Bank of England Interest Rate cut from 0.25% to just 0.1%

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Bank Rate

The Bank of England interest rate (Base Rate) is the UK’s most influential interest rate and its official borrowing rate. In light of the expected econommic downturn due to the coronavirus (COVID-19), the Bank of England cut the base rate down to 0.25% last week. Now, in an effort to get more money into the system the Bank of England Interest Rate has be cut further, by another 15 basis points, to an all time low of just 0.1%.

“At its special meeting on 19 March, the MPC [Monetary Policy Committee] judged that a further package of measures was warranted to meet its statutory objectives. It therefore voted unanimously to increase the Bank of England’s holdings of UK government bonds and sterling non-financial investment-grade corporate bonds by £200 billion to a total of £645 billion, financed by the issuance of central bank reserves, and to reduce Bank Rate by 15 basis points to 0.1%. The Committee also voted unanimously that the Bank of England should enlarge the TFSME scheme, financed by the issuance of central bank reserves.”
– Bank of England

For Brits facing a struggle to pay their mortgages over the next few months, many major banks (including Lloyds Bank, Halifax, Bank of Scotland and Barclays) already promised to pass savings on from the Bank of England interest rate cut as of the 1st of April. They haven’t announced if the second rate cut this month will be passed on but the Bank of England only just made the announcement so it’s too early to hear.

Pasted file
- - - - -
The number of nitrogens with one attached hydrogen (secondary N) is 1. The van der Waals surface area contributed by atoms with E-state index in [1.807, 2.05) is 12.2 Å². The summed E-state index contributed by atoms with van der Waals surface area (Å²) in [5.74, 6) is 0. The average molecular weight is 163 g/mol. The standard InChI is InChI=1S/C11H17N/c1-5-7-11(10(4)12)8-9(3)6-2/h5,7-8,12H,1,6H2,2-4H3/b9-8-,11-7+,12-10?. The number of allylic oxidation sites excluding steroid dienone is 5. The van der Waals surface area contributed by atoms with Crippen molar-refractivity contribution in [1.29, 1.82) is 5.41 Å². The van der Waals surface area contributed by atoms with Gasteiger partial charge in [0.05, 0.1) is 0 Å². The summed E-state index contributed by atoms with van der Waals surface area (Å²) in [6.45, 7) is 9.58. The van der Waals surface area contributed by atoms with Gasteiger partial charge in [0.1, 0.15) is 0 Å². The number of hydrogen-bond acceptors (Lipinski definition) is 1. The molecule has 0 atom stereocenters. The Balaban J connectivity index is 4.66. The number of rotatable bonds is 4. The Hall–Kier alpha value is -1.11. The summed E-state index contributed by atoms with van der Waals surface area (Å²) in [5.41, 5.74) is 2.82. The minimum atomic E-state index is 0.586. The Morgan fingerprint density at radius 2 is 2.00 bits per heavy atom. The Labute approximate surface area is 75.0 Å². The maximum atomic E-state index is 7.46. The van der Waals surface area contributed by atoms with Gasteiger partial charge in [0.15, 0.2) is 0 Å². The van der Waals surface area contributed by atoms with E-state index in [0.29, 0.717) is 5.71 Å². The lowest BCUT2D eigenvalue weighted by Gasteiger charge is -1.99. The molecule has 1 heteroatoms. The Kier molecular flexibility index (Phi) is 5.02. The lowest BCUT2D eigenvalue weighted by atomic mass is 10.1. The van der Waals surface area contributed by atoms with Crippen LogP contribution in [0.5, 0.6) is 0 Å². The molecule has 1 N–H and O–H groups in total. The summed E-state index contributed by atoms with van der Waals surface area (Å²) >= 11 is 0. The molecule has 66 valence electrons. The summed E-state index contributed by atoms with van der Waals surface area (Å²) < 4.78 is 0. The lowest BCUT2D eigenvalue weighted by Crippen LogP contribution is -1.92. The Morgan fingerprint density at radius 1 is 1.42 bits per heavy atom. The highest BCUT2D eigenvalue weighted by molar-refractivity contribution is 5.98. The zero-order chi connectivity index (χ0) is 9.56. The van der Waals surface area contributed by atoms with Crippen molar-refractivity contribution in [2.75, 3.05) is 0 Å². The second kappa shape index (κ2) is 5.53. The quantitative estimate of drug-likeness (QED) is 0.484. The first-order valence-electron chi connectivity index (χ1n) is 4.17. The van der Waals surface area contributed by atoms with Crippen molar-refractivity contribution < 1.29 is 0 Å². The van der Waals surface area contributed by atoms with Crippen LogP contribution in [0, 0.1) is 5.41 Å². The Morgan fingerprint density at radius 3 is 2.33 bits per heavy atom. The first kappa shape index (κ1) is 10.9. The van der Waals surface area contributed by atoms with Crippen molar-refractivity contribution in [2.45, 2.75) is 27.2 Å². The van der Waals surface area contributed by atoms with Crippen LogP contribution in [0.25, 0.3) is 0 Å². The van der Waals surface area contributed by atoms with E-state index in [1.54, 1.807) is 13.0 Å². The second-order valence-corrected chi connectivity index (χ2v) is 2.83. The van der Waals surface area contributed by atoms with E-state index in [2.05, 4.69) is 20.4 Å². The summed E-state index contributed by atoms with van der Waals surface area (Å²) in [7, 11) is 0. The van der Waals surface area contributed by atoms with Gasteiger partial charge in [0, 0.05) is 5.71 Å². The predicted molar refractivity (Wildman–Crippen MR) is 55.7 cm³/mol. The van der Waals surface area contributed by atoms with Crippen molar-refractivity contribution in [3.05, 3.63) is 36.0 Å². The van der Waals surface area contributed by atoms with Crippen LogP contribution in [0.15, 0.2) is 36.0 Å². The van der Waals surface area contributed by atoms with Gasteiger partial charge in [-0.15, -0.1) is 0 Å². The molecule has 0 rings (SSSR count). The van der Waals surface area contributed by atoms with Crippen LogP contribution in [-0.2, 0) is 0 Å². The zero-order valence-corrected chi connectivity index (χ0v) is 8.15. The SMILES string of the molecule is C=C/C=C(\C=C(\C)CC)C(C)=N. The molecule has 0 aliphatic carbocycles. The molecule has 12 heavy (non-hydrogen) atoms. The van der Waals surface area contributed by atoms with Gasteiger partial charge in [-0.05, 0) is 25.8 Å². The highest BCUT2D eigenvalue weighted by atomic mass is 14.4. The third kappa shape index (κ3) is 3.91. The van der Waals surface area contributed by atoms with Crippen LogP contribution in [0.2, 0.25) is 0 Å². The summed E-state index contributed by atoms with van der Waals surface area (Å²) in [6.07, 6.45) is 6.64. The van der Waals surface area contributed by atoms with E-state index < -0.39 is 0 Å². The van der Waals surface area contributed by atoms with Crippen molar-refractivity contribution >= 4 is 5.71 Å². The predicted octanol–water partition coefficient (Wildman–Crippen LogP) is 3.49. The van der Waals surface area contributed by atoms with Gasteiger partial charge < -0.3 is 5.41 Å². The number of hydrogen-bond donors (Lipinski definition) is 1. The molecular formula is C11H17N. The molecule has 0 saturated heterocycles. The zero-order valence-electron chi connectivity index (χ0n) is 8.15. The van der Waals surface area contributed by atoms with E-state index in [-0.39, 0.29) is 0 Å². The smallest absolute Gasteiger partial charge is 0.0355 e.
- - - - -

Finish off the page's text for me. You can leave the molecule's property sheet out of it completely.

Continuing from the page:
If banks do pass on the rate cuts then it will benefit millions of home owners with mortgages and also landlords with Buy to Let mortgages. However it will only assist you if you are on a standard variable rate or tracker mortgage. If you opted for a fixed rate mortgage then your rate is fixed and just as the interest rate you agreed to pay won’t increase, you also won’t benefit from a decrease.

For commercial mortgages you will need to speak to your lender to determine if there will be a rate cut to ease the pressure on your business. However most businesses will be renting or leasing premises and so it will be the property owner that sees the first benefits.


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